United States District Court, W.D. Pennsylvania
ARTHUR J. SCHWAB, District Judge.
This medical malpractice lawsuit is predicated upon diversity jurisdiction. Currently, before the Court is Defendant's Motion to Dismiss Plaintiff's Complaint. Doc. no. 6. Defendant's Brief in Support of his Motion to Dismiss (doc. no. 7), primarily contends that Plaintiff's failure to timely file a Certificate of Merit - required in medical malpractice cases in the Commonwealth of Pennsylvania - is fatal to this lawsuit. Plaintiff's timely filed Response to the Motion to Dismiss (doc. no. 10) admits the failure to file a Certificate of Merit, but claims this failure was merely an inadvertent clerical error. Defendant filed a Reply (doc. no. 11) and Plaintiff filed a Sur-Reply on this issue. Doc. no. 15. The matter is now ripe for adjudication.
I. Standard of Review
In considering a Rule 12(b)(6) motion, Federal Courts require notice pleading, as opposed to the heightened standard of fact pleading. Fed.R.Civ.P. 8(a)(2) requires only "a short and plain statement of the claim showing that the pleader is entitled to relief, ' in order to give the defendant fair notice of what the... claim is and the grounds on which it rests.'" Bell Atlantic Corp. v. Twombly, 550 U.S. 554, 555 (2007) (quoting Conley v. Gibson, 355 U.S. 41, 47 (1957)).
Building upon the landmark United States Supreme Court decisions in Twombly and Ashcroft v. Iqbal, 556 U.S. 662 (2009), the United States Court of Appeals for the Third Circuit explained that a District Court must undertake the following three steps to determine the sufficiency of a complaint:
First, the court must take note of the elements a plaintiff must plead to state a claim. Second, the court should identify allegations that, because they are no more than conclusions, are not entitled to the assumption of truth. Finally, where there are well-pleaded factual allegations, a court should assume their veracity and then determine whether they plausibly give rise to an entitlement for relief.
Connelly v. Steel Valley Sch. Dist., 706 F.3d 209, 212 (3d Cir. 2013) (citation omitted).
The third step of the sequential evaluation requires this Court to consider the specific nature of the claims presented and to determine whether the facts pled to substantiate the claims are sufficient to show a "plausible claim for relief." Covington v. Int'l Ass'n of Approved Basketball Officials, 710 F.3d 114, 118 (3d Cir. 2013). "While legal conclusions can provide the framework of a Complaint, they must be supported by factual allegations." Iqbal, 556 U.S. at 664.
This Court may not dismiss a Complaint merely because it appears unlikely or improbable that Plaintiff can prove the facts alleged or will ultimately prevail on the merits. Twombly, 550 U.S. at 563 n.8. Instead, this Court must ask whether the facts alleged raise a reasonable expectation that discovery will reveal evidence of the necessary elements. Id. at 556. Generally speaking, a Complaint that provides adequate facts to establish "how, when, and where" will survive a Motion to Dismiss. Fowler v. UPMC Shadyside, 578 F.3d 203, 212 (3d Cir. 2009).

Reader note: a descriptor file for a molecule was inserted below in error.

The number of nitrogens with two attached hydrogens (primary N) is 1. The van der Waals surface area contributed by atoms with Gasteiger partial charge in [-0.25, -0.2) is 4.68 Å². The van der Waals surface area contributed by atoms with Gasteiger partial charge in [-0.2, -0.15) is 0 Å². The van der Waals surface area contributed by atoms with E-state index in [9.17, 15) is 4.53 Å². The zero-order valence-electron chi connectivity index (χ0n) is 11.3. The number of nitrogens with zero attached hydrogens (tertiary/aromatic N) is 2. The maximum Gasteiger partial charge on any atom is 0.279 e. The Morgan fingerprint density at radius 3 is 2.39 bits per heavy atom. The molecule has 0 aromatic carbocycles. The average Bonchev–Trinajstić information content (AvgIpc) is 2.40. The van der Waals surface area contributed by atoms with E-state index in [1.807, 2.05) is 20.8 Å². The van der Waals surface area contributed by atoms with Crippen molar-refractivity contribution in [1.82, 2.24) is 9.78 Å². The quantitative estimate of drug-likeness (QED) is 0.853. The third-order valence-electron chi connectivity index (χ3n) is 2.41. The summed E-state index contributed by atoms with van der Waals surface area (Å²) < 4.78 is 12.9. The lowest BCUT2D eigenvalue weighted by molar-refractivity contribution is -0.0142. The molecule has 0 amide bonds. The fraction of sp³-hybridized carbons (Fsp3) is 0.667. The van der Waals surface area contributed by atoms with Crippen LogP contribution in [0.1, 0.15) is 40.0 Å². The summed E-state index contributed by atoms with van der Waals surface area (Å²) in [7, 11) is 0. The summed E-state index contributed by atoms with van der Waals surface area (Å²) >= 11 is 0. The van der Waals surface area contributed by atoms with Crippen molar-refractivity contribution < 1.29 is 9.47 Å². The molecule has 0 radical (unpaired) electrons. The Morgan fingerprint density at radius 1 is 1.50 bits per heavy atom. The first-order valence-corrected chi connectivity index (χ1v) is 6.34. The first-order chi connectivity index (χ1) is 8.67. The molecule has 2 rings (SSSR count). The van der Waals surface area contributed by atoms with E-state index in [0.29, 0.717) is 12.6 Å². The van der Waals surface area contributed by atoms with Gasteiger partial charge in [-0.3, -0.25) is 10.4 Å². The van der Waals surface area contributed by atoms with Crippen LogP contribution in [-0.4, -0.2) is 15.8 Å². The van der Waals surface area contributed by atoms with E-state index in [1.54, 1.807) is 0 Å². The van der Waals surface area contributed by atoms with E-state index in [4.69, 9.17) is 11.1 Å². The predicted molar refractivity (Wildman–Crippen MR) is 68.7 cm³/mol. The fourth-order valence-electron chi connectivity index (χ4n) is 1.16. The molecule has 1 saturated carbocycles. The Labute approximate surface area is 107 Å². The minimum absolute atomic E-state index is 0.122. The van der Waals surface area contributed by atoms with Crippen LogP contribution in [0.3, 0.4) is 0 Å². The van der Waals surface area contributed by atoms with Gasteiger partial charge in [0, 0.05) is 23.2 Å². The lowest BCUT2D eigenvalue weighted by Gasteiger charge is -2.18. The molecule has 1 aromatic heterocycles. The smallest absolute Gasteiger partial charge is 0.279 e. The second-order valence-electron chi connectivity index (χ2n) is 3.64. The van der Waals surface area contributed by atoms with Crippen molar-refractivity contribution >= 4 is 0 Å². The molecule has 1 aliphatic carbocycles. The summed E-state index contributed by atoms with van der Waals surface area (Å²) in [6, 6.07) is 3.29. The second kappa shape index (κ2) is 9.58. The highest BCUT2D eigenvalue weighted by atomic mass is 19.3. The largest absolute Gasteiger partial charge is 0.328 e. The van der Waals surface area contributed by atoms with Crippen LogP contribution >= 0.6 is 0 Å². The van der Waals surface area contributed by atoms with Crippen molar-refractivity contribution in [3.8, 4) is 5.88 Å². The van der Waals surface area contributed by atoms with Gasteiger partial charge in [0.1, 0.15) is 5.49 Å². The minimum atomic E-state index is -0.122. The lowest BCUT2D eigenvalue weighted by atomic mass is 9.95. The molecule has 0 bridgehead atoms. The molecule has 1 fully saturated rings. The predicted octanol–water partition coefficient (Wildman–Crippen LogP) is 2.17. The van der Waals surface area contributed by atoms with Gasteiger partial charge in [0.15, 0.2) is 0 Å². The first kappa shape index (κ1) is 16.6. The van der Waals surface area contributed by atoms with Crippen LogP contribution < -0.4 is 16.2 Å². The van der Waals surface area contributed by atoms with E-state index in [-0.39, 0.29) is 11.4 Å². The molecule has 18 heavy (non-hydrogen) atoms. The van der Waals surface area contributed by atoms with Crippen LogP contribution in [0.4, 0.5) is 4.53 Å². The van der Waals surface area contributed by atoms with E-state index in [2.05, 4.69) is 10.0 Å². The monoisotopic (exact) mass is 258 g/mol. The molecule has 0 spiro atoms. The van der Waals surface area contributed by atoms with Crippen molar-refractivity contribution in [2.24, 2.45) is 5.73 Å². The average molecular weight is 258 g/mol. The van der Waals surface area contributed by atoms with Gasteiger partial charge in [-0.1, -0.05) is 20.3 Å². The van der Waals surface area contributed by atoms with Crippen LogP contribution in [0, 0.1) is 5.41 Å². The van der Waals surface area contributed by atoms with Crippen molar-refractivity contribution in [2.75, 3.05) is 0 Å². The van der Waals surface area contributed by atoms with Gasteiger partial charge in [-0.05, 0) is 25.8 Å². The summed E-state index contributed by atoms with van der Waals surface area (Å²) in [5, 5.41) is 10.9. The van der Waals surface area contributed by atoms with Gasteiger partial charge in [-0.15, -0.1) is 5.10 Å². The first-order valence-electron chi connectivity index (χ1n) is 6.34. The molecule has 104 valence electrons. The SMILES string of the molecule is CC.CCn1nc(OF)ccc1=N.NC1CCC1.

In short, a Motion to Dismiss should not be granted if a party alleges facts, which could, if established at trial, entitle him/her to relief. Twombly, 550 U.S. at 563 n.8.
II. Factual Background
The facts of this case, taken as true solely for the purposes of adjudicating the pending Motion to Dismiss are:
Plaintiff elected to undergo bariatric surgery as a means of losing weight. Doc. no. 1, ¶ 5. Defendant, a Florida citizen and surgeon, performed a laparoscopic adjustable gastric band procedure on Plaintiff at West Penn Hospital in Pittsburgh, Pennsylvania, on May 10, 2010. Id., ¶¶ 6-8. Plaintiff did not lose weight despite the surgery. Id., ¶ 10. Plaintiff contacted Defendant's office for a post-operative follow up appointment, but Defendant had relocated to Florida. Id., ¶ 11.
Plaintiff next treated with Dr. Jorge Urbandt, who informed Plaintiff on March 27, 2012, that the band was never placed around his stomach. Id., ¶¶ 12, 14. Dr. Urbandt and his Physician Assistant, Julie Maurer, reviewed Defendant's records from May 11, 2010, and confirmed to Plaintiff that the band was never placed around his stomach. Id., ¶ 15. The band was "free floating" in his abdomen. Id., ¶ 7.
On October 19, 2012, Dr. Urbandt performed band removal surgery on Plaintiff, but due to scar tissue, Dr. Urbandt could not place a new band. Id., ¶¶ 17-18. Plaintiff alleges his options for future bariatric surgery are severely limited as a result. Id., ¶ 19.
As noted above, Defendant's Motion to Dismiss Plaintiff's Complaint suggests that Plaintiff's failure to file a Certificate of Merit ("COM") in tandem with his Complaint is fatal to his case. See generally, doc. no. 7.
Plaintiff's Response to the Motion (doc. no. 10) and Plaintiff's lawyer's affidavit attached to the Response (doc. no. 10-2), admits the failure to file the required COM, but argues that said failure should be excused.
As noted above, this is a medical malpractice lawsuit brought by the Plaintiff against his former surgeon. Because the Defendant-surgeon is now a resident outside of the Commonwealth of Pennsylvania, this Court has diversity jurisdiction ...